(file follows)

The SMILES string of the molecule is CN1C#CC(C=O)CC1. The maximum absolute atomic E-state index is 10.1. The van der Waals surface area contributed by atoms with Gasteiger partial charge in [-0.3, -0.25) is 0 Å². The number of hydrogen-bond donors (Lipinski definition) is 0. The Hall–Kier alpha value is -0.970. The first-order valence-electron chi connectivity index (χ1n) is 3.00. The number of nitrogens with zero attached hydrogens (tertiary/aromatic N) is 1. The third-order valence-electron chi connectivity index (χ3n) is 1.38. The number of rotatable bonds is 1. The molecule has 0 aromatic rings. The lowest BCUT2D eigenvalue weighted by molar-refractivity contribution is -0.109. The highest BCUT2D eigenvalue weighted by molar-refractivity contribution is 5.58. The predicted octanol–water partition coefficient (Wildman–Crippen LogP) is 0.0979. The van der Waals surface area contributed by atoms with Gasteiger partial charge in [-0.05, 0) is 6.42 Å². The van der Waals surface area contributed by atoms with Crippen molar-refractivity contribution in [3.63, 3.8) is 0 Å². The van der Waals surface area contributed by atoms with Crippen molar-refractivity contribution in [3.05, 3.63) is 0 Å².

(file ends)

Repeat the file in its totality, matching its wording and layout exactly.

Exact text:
The SMILES string of the molecule is CN1C#CC(C=O)CC1. The maximum absolute atomic E-state index is 10.1. The van der Waals surface area contributed by atoms with Gasteiger partial charge in [-0.3, -0.25) is 0 Å². The number of hydrogen-bond donors (Lipinski definition) is 0. The Hall–Kier alpha value is -0.970. The first-order valence-electron chi connectivity index (χ1n) is 3.00. The number of nitrogens with zero attached hydrogens (tertiary/aromatic N) is 1. The third-order valence-electron chi connectivity index (χ3n) is 1.38. The number of rotatable bonds is 1. The molecule has 0 aromatic rings. The lowest BCUT2D eigenvalue weighted by molar-refractivity contribution is -0.109. The highest BCUT2D eigenvalue weighted by molar-refractivity contribution is 5.58. The predicted octanol–water partition coefficient (Wildman–Crippen LogP) is 0.0979. The van der Waals surface area contributed by atoms with Gasteiger partial charge in [-0.05, 0) is 6.42 Å². The van der Waals surface area contributed by atoms with Crippen molar-refractivity contribution in [3.63, 3.8) is 0 Å². The van der Waals surface area contributed by atoms with Crippen molar-refractivity contribution in [3.05, 3.63) is 0 Å².